Reflection: Joy The Globe Theatre Challenge! - Section 2: The Globe Theatre Building Challenge


Throughout the course of my teaching career, an issue seems to come up again and again. For lack of a better term, I will call this the "not allowed" syndrome.   Teachers will say that they are "not allowed" to do teach grammar, or grade for spelling, or play games, or watch films.  Whatever it is, teachers will tell you that you/we/she/he is "not allowed" to do something...and then often, the teacher will go on to say "But I do it anyway."

This is our nature, isn't it?  One can joke and say that teachers are, naturally, rule-makers not rule-followers.  But really, we do what we think is best.  Those of us who have been doing it a while feel confident in our judgment of what works with kids. Allowed or not allowed, if we think it is good, we do it.

That's how I feel about this Globe Theatre Challenge.  I do think that it helps students build background understanding that helps them interpret these plays that were written before our country even existed.  But the real reason I do it is because it's fun and it builds community.  I want to go into this unit with the rosy glow of teamwork and "can-do" surrounding us, so that when we get to something really hard -- like the Queen Mab speech -- we can draw on those good feelings and work together on that, too.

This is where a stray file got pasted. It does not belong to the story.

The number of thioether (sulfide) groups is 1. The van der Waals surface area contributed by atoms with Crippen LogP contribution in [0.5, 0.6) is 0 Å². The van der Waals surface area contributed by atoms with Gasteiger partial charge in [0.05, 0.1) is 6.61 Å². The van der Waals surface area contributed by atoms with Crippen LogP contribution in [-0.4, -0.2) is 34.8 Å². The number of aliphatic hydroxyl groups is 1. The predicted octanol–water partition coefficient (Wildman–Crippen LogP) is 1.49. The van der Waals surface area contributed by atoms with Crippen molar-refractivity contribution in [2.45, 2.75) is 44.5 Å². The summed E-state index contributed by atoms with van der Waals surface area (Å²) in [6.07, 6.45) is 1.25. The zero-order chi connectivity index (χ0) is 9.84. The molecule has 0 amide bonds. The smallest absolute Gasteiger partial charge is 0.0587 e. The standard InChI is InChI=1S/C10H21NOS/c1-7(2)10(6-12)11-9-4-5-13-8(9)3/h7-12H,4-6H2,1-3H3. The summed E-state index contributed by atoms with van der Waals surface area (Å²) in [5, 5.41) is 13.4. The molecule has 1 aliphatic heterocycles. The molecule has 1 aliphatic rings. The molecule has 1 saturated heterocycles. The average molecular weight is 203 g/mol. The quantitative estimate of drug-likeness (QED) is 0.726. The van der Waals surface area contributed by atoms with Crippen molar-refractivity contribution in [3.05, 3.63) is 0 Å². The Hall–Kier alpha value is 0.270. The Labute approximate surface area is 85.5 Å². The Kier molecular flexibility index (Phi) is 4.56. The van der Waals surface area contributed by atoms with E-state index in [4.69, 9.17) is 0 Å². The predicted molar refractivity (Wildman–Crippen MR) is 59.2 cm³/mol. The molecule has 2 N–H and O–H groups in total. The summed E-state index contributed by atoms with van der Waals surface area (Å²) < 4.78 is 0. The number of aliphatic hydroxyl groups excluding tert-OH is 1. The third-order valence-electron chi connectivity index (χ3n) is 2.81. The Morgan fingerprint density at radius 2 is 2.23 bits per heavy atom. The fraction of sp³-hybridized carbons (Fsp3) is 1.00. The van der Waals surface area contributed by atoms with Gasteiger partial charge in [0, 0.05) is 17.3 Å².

Some teachers say Shakespeare is too hard for eighth graders.  In the words of my students, I say,  "We got this."

  Is this "allowed?"
  Joy: Is this "allowed?"
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The Globe Theatre Challenge!

Unit 2: Romeo and Juliet
Lesson 2 of 12

Objective: SWBAT continue to build understanding of Shakespeare and his theatre world by learning about -- and constructing -- a Globe Theatre.

Big Idea: Teamwork will carry us through this challenge...and the difficulties that the language of this play will present.

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